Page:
Tuesday, February 2, 2010

Tory Island

There are no bank machines on Tory Island. There are no cows, sheep, video stores, laundrys, or boats really. There is one pub that opens at half eight. There is one store that is open sporatically throughout the day. In winter, there is one room in town to rent (the one I am in).

I'm not sure what people do here. There are jobs at the pier, but only the ferry comes and only five times pre week. It comes, is unloaded, and is gone in the space of 30 minutes. I'm sure two or three people run the lighthouse, and two or three more run the store and the pub - but there are 300 or so people who live her rear round. What do they do? Fish?

I walked all the way around the island today: no boats. At three miles wide and 1/2 mile wide, I covered the whole thing in just three hours. There is no farming, no auto repair. They must rely on the tourist season.

Rumor has it that in the winter the whole town goes to the pub. Unfortunately, I couldn't go tonight. The room (and two meals) is costing me €38. That, added to a €22 return ferry ticket exactly exhausts the cash I have here. Well, all but about c.84 - not enough for coffee.

Having been wet outside and cold inside, my house hosts keep a closed door between me and them with the strict exception of when they are serving me food. So with no hope for conversation there, and not a Euro to spare, I rallied my spirits to brave the unrelenting rain for a midnight walk.

Outside I went where I quickly realized that the sogginess of the ground would make my walk a bit more of a trudge, and clouds that seemed a mile thick dashed my hopes for moonlight. In fact, as I truged away from the town, headed for the pier on the SE point of the island, the only lights to be seen were the far-off lights of Northern Ireland (accross three miles of water) and the relaxed, rythmic flash of the lighthouse on the other end of the island.

Upon reaching the pier, I was thourally soaked, but oddly warm. I stood watching the tide come in. Somehow the vast blackness of the water seemed very inviting like the emergency exit lever in the back of an airplane when your bladder is about to burst waiting in the que for the toilet.

As I was starting to seriously consider whether I could survive a cliff dive and a three mile swim, I snapped out of my transe and I started to trudge back to town. The night had become foggy and I was now walking toward the lighthouse. It began to facinate me. First off, because of the fog I could see its beam for the entirety of its slow circle. Oddly, I write 'slow.' I suppose it did seem slow for its entire revolution except the instant it shone on me. Then it seemed to fly by extreemly fast. Staring at the liight, my mind began to wander and I soon found myself making light saber noises whenever the beam passed me. The notion that the lighthouse and I were engaged in combat prevaded my thoughts.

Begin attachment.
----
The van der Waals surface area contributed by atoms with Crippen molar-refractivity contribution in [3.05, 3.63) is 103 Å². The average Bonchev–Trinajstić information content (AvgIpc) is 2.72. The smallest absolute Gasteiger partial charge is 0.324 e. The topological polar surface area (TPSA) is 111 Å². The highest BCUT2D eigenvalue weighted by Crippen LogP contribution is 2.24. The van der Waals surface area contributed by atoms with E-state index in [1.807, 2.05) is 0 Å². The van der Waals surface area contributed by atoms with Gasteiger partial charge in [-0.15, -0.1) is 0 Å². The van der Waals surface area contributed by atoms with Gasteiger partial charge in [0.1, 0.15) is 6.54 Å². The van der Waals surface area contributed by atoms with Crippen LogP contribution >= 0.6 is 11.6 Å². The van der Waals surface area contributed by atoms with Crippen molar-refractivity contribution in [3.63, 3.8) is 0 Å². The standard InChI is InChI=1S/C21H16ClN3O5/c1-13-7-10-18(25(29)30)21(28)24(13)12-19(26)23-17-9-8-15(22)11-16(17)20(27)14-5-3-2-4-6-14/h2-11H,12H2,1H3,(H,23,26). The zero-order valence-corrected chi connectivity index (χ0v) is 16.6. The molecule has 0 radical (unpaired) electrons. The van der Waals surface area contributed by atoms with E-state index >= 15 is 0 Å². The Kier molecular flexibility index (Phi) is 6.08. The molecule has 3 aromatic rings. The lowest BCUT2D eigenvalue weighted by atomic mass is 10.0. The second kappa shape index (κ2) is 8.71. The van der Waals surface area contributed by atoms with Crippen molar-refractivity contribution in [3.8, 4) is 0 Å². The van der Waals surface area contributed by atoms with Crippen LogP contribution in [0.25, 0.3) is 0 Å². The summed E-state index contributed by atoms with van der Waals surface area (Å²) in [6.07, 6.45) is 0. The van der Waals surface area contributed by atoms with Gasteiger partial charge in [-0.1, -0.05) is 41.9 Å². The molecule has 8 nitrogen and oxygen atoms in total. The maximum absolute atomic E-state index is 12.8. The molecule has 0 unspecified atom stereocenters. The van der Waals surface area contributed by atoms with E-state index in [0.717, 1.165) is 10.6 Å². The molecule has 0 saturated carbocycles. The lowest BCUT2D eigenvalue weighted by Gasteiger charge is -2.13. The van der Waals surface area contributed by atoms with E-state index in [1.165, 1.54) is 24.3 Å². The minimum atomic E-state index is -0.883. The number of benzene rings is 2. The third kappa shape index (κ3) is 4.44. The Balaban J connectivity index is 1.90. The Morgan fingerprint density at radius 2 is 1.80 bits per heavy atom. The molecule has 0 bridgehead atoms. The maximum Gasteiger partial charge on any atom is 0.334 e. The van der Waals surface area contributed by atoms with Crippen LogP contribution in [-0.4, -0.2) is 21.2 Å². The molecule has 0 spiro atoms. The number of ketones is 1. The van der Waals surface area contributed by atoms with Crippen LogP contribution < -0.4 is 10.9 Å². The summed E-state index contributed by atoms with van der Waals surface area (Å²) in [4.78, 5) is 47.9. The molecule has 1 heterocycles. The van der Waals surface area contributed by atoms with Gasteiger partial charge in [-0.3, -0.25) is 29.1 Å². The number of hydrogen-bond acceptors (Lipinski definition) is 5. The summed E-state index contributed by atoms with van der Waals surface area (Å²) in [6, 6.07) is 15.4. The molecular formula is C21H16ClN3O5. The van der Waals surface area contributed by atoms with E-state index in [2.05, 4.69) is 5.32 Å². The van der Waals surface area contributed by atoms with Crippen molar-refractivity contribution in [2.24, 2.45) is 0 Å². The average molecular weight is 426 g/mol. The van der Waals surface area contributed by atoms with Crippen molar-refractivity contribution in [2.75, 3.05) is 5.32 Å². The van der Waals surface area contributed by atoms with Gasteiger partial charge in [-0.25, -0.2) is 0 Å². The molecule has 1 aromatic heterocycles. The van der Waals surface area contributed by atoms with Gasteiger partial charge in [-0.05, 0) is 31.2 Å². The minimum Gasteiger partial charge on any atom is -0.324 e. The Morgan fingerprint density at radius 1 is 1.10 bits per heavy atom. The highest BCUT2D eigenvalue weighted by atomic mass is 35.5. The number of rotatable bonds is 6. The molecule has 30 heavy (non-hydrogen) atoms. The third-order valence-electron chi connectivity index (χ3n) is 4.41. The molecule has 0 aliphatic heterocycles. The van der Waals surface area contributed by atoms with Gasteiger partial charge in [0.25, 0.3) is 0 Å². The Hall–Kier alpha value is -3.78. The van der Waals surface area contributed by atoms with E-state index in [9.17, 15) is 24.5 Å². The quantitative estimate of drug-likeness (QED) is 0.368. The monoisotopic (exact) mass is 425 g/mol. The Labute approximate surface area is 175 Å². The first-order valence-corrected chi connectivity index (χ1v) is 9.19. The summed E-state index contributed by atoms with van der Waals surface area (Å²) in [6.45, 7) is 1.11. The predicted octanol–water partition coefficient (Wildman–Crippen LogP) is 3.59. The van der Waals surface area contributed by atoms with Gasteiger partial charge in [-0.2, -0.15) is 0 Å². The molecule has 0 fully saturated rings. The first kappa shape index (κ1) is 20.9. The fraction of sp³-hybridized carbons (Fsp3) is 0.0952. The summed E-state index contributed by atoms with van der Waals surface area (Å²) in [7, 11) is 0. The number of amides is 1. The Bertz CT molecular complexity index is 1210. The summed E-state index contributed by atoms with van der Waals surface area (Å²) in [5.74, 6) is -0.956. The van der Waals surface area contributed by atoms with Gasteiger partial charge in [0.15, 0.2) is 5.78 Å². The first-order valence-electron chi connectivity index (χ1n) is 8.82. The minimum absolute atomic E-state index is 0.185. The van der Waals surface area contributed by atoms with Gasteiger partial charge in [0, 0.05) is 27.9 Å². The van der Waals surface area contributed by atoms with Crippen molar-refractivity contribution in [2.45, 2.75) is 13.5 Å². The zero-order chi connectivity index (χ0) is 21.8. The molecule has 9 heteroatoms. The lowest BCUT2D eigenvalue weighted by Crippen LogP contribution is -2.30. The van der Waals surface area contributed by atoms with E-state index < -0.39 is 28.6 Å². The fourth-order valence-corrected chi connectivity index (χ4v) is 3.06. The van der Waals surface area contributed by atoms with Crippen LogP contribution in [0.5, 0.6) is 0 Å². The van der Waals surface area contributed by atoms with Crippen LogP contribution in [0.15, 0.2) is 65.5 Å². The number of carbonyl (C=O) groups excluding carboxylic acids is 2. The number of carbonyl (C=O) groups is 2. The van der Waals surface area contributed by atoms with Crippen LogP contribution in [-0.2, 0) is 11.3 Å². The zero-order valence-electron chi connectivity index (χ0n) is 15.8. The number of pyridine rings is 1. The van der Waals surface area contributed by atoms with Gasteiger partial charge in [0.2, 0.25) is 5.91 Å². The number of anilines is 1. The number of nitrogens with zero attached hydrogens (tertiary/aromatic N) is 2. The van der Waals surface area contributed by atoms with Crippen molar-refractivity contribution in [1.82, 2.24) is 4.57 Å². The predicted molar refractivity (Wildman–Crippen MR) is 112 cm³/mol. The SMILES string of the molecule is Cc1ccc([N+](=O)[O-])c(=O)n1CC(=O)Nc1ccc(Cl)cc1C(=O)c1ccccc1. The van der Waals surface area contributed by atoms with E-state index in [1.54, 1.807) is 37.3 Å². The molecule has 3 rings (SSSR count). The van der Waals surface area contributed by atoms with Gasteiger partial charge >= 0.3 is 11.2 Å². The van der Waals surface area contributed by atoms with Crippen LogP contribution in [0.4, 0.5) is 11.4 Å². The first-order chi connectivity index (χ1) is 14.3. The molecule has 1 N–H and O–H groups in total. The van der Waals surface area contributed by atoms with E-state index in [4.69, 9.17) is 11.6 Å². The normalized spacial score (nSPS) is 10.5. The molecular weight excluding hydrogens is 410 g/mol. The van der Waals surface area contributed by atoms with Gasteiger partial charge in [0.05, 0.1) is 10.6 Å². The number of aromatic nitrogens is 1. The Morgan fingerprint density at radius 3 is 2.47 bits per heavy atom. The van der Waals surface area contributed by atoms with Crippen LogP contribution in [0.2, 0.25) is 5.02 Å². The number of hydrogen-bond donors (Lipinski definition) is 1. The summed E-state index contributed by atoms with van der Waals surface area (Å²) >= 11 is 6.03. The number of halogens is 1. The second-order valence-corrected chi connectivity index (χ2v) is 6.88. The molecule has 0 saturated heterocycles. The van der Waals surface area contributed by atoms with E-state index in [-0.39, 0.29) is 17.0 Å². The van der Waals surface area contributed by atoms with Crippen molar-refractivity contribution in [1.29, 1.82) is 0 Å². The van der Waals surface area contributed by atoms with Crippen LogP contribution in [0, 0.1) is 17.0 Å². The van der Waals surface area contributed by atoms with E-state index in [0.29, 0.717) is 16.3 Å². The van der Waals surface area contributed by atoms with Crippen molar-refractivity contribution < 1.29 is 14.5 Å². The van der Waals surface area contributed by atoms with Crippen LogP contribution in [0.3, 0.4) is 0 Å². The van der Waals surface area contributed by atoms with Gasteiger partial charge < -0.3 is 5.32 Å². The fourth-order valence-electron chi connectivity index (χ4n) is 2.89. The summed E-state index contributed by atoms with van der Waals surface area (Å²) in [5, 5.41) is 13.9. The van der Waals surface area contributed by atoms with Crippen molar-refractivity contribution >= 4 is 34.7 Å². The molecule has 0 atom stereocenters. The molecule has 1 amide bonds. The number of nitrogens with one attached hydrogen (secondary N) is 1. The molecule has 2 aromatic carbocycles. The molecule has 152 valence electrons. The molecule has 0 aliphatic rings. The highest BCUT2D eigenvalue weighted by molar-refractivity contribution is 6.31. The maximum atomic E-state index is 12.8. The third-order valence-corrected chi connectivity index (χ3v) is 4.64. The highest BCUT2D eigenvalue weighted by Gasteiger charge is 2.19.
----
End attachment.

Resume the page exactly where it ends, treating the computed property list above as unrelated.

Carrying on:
It seemed we were each showing our stuff in an effort to intimidate the other. Hand signals changed to strange faces which evolved into full-body flailing in an effort not to be outdone by my rotating opponent.

As I was jumping about, I noticed another light - this one behind me. Another lighthouse come to join the frey? Had my opponent called for backup? I was ready for anything. I was jsut about to launch a sneak attack on this newcomer light when a thick Irish accent called out asking if I needed ride. I sheepishly ceased my attack preparations and thanks the driver for his kindness but declined. The bewildered driver nodded, rolled up his window and drove on.

Back in my head, I declared victory as the other lights ran away down the road in front of me. Like a combatant in a dojo, I bowed to my enemy and truged back into town. I'm not sure, but I think I may have gotten a taste of what people do here.

No comments:

Post a Comment